.*Elements of Algebra* - Solution given by De Morgan to Problem 2, a problem involving functional equations arising from Ada Lovelace's study of Chapter 10 of De Morgan’s
.*Elements of Algebra* - Solution given by De Morgan to Problem 3, a question posed by Lovelace about imaginary numbers that was sparked by her reading of De Morgan’s article “Negative and Impossible Quantities” in the
*Penny Cyclopaedia.* - Solution to Problem 4, a problem involving logarithmic differentiation from Peacock’s
based on theorems given by Peacock.*Collection of Examples of the Application of the Differential and Integral Calculus*, - Solution based on De Morgan’s approach to Problem 5, a problem involving the general power rule.
- Why the Solution given by De Morgan to Problem 6, a problem involving the Mean Value Theorem, was problematic.
- Why the Solution given by Lovelace to Problem 7, a problem involving first-order differential equations, was flawed.
- Errors in the Solution given by Lovelace to Problem 8, a problem involving integration from De Morgan’s
*Differential and Integral Calculus.* - Why the Solution given by Lovelace to Problem 9, a problem involving a complicated integral, is equivalent to the solution given by De Morgan.
- Explanation of the Solution given by Lovelace to Problem 10, a problem involving second-order differential equations.

In this Rule of Three problem, \(a=750\), \(b=22,500\), and \(c=1200\). Therefore,

\[x=\frac{22,500 \times 1200}{750}=36,000.\]

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Continue to Somerville's solution of the trigonometry problem.

Somerville’s solution to the slightly harder Trigonometry Problem posed by Lovelace is contained in a letter, written on November 28, 1835 [LB 174, 28 Nov. 1835, ff. 31v-32r]. In it, Somerville writes:

The formulae proposed are

\[\begin{array}{c}R \sin a=\sin(a-b) \cos b + \cos(a-b) \sin b\\

R \cos a=\cos(a-b) \cos b - \sin(a-b) \sin b\end{array}\]

If the first be multiplied by \(\cos b\), and the other by \(\sin b\), their difference is

\[R (\sin a \cos b - \cos a \sin b )= \sin(a-b) ( \cos^2 b + \sin^2 b)\]

but \(\cos^2 b+\sin^2 b=R^2\), hence after dividing by \(R\)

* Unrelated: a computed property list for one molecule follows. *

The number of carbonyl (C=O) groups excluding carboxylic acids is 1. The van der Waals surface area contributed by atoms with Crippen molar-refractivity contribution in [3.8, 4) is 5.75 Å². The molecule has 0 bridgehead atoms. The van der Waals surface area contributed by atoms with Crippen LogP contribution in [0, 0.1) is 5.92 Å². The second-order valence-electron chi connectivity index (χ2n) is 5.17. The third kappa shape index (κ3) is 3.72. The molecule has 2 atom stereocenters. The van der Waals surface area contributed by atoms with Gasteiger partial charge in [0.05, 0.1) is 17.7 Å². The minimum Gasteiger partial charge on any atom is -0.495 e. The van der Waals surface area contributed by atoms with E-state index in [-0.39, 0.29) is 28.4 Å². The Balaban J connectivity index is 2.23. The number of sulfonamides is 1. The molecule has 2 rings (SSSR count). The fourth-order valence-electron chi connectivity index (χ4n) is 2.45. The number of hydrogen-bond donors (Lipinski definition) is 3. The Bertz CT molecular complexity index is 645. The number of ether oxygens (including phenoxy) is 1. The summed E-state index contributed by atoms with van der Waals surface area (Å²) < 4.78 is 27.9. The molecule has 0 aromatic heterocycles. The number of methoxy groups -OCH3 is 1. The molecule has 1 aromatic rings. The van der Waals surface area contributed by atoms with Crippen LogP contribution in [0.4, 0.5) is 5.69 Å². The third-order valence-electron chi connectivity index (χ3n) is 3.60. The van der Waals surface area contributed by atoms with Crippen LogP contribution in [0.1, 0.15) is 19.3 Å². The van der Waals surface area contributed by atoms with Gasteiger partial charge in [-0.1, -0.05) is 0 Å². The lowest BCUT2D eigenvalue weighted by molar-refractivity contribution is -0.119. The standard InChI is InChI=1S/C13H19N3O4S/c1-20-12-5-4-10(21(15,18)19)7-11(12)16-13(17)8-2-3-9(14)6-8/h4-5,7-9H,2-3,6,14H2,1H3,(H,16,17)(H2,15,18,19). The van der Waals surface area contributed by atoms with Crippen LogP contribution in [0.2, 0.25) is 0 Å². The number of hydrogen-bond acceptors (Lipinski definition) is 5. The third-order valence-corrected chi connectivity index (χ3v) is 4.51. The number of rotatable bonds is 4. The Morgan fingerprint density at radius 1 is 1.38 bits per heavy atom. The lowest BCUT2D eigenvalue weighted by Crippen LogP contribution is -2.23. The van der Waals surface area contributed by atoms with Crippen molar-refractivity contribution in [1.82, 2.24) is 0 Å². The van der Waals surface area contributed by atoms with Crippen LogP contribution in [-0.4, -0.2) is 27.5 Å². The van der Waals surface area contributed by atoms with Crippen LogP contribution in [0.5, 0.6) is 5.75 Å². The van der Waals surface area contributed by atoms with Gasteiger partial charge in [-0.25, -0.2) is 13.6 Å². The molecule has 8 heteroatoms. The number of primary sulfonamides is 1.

\[\sin a \cos b - \cos a \sin b = R \sin(a-b).\]

Again, if the first be multiplied by \(\sin b\) and the second by \(\cos b\), their sum is

\[R(\sin a \sin b +\cos a \cos b ) = \cos(a-b) ( \sin^2 b + \cos^2 b).\]

Substituting \(R^2\) for \(\sin^2 b+\cos^2 b\), and then dividing by \(R\) you will find

\[\sin a \sin b + \cos a \cos b = R \cos(a-b).\]

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Continue to Solution to Problem 1.

De Morgan enclosed his solution to Problem 1 in a letter to Lovelace of November 14, 1840 [LB 170, 14 Nov. 1840, f. 20v]. Beginning with the initial equation

\[\frac{1+b}{1-b}=\frac{1+x}{x}\]

he multiplied both sides by \(1-b\) and \(x\):

\[(1+b)x=(1-b)(1+x).\]Then, distributing

\[x+bx=1+x-b-bx\]cancelling an \(x\) from both sides

\[bx=1-b-bx\]collecting like terms

\[2bx+b=1\]factoring out the \(b\)

\[(2x+1)b=1\]and finally dividing by \(2x+1\) gave

\[b=\frac{1}{2x+1}.\]

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Continue to Solution to Problem 2.

Here is a transcription of the letter containing De Morgan’s solution to Problem 2, which he included in a letter [LB 170, [Nov. 1840], ff. 27r-27v]:

My dear Lady Lovelace,

I can soon put you out of your misery about p. 206. You have shown correctly that \(\phi(x+y)=\phi(x)+\phi(y)\) can have no other solution than \(\phi(x)=ax\), but the preceding question is not of the same kind; it is not show that there can be no other solution except \(\frac{1}{2} (a^x+a^{-x})\) but show that \(\frac{1}{2} (a^x+a^{-x})\) is a solution: that is, try this solution.